Adventures In Deep Space

A blog about turning our "crazy" big idea to transform deep space exploration into a real company (click on header above to view this blog's home page)

My Crazy 'Big Idea'

August 18, 2021 — Thomas Leavitt

Excerpted from Inside Elon Musk’s plan to build one Starship a week—and settle Mars

“If you’re just trying to make one of something, it can all basically just be made by the engineering team,” he said. “But if you want to actually make something at reasonable volume, you have to build the machine that makes the machine, which mathematically is going to be vastly more complicated than the machine itself. The thing that makes the machine is not going to be simpler than the machine. It’s going to be much more complicated by a lot. Things need to be translated into instructions that the average person can understand. You can’t have somebody with an engineering master’s degree from MIT hand-making every single part. It’s not possible. There just aren’t enough. MIT’s not graduating enough people.”

Musk is talking about building Starship here (the near term goal being to build 1-2 a week, and lower the cost of manufacturing each to $5 million), but this article inspired me to ask... why not apply the same logic to satellites--far smaller, far less complex machines that don't need to be human rated, and can tolerate the occassional failure (ala Starlink and 60,000 satellites)? Right now, the current paradigm for deep space exploration is hand built, single purpose machines, built for one mission. This results in most planets of the solar system (if they're lucky) being visited once in a generation, if not once in a lifetime.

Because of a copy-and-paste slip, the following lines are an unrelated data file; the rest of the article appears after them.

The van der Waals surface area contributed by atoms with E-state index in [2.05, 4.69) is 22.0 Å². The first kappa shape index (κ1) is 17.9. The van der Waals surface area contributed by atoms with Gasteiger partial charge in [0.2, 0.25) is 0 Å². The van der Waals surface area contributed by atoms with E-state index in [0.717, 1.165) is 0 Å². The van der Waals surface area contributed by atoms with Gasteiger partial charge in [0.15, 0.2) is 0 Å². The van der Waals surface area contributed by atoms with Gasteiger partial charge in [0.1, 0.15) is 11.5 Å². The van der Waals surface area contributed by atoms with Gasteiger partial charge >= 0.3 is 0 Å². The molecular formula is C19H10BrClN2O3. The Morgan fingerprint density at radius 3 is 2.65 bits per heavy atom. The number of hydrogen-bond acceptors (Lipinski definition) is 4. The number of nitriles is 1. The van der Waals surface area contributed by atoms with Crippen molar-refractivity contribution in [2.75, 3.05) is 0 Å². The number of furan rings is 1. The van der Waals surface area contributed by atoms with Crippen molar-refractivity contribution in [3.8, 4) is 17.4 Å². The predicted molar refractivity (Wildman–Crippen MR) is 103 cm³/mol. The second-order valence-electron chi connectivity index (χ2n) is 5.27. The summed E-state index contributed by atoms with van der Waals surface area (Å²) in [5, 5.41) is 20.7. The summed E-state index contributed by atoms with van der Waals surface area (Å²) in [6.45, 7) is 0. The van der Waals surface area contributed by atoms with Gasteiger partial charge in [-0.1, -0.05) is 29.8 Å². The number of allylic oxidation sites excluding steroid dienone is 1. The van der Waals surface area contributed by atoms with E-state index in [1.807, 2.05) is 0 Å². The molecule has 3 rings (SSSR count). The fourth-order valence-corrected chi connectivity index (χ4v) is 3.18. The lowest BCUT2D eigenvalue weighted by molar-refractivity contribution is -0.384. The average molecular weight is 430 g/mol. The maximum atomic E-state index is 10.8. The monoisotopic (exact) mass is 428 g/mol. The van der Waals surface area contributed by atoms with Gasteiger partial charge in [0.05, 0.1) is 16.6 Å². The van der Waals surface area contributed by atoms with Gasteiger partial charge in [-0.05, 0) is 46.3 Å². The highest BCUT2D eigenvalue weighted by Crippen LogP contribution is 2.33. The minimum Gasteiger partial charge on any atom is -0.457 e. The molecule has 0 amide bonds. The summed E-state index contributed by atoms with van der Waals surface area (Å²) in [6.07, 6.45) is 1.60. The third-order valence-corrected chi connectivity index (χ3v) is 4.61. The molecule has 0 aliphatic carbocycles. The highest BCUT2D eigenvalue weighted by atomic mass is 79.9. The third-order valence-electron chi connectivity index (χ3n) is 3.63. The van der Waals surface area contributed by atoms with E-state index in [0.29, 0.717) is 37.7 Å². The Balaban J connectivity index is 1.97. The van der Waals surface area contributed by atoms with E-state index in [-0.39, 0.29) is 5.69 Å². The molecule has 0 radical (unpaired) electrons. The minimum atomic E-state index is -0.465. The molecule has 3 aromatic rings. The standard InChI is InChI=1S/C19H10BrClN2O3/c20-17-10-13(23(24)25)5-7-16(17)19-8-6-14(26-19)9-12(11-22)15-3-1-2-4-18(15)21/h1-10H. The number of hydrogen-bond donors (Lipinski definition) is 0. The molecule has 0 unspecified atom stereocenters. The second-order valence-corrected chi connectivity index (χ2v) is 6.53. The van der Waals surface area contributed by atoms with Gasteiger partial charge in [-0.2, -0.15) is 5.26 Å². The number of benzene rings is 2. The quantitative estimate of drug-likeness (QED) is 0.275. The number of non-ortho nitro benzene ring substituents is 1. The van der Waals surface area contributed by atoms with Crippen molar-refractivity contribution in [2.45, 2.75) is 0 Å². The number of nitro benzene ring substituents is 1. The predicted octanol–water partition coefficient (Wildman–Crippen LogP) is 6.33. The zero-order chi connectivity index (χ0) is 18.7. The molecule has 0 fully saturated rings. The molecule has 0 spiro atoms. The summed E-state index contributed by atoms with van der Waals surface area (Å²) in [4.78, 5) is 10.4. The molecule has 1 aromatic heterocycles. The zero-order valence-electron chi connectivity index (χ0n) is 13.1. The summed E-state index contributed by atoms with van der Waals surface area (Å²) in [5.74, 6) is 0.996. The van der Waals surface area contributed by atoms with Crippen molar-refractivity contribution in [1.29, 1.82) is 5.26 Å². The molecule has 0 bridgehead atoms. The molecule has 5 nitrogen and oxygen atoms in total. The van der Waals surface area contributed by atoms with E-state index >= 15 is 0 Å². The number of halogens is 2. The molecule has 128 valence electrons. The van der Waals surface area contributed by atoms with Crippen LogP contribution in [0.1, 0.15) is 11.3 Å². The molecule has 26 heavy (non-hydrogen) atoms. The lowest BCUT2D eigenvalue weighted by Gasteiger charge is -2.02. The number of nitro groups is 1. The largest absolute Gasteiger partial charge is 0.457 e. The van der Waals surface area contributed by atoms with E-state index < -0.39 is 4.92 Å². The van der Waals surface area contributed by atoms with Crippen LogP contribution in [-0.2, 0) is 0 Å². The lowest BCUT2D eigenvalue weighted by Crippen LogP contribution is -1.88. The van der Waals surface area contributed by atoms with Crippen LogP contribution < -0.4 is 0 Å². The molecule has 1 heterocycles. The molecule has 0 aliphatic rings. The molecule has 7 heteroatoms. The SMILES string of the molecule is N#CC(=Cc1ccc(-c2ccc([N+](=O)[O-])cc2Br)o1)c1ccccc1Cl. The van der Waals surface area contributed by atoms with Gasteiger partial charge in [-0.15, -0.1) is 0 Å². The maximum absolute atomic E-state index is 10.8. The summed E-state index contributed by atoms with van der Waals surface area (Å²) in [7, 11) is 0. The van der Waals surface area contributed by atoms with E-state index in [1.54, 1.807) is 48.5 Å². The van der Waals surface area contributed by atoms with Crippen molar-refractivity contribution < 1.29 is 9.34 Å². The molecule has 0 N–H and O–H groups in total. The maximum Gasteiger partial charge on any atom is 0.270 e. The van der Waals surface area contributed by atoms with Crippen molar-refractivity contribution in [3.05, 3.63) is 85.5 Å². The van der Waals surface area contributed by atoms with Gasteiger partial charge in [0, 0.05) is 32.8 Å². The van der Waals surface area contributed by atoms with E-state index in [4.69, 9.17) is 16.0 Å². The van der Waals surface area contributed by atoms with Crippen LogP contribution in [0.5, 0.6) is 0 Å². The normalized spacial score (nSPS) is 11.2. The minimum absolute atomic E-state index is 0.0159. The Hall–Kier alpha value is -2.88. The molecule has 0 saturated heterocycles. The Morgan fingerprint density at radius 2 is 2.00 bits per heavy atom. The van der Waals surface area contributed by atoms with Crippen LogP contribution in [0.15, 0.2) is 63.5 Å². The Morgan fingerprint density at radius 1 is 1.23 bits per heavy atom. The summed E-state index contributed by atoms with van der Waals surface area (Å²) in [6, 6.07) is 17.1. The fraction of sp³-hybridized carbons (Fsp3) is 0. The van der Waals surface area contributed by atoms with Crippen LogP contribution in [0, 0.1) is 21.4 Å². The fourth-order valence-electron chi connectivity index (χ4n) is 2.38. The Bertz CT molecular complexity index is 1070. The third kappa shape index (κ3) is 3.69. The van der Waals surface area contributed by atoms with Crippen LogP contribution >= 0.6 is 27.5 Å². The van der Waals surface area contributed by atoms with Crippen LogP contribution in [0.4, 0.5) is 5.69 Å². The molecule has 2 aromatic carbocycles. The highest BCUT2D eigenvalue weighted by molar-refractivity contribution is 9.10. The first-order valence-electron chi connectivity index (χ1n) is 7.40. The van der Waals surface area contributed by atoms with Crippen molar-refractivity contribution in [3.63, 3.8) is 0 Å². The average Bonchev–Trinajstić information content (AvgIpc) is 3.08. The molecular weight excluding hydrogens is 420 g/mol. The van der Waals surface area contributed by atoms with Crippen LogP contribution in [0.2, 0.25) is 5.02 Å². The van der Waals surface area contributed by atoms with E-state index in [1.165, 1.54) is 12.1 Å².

I was born in 1972. In my lifetime, Mercury has been visited twice: by the Mariner 10 (1973) and MESSENGER missions (2011). Uranus and Neptune have been visted once: by Voyager 2 (in 1986 and 1989, respectively). New Horizons visited Pluto in 2015. There's a new mission in the works for Mercury, but none for any of the others. Mighty Saturn with its magnificent rings has only been visited once since the days of Pioneer and Voyager, by Cassini (from 2004 to 2017) and nothing concrete has been approved as a follow up. Even nearby Venus has only been visted twice by dedicated purpose missions since Magellan in 1990 (Venus Express, 2006 and Akatsuki, 2010).

Acknowledging that "deep space" is HARD, and the requirements for a mission to Mercury vary vastly from one to Jupiter, or Pluto... This is nuts. We should have multiple probes around every object of interest in the solar system, with more on the way. This is well within our technical capacity, and soon, one of the biggest obstacles to exploration beyond Earth's orbit, launch costs, are going to fall dramatically, as SpaceX (and other companies) build heavy lift vehicles designed to get humans and other equipment to the Moon and Mars. I'm convinced that, this will have an equally revolutionary impact on the exploration of deep space as the dramatically lowered cost of launch to Low Earth Orbit has had on commercial and non-commercial satellite deployment, and that being "ready to launch", in volume, when this becomes a tangible reality will create a huge competitive advantage.

Tags: idea, vision, market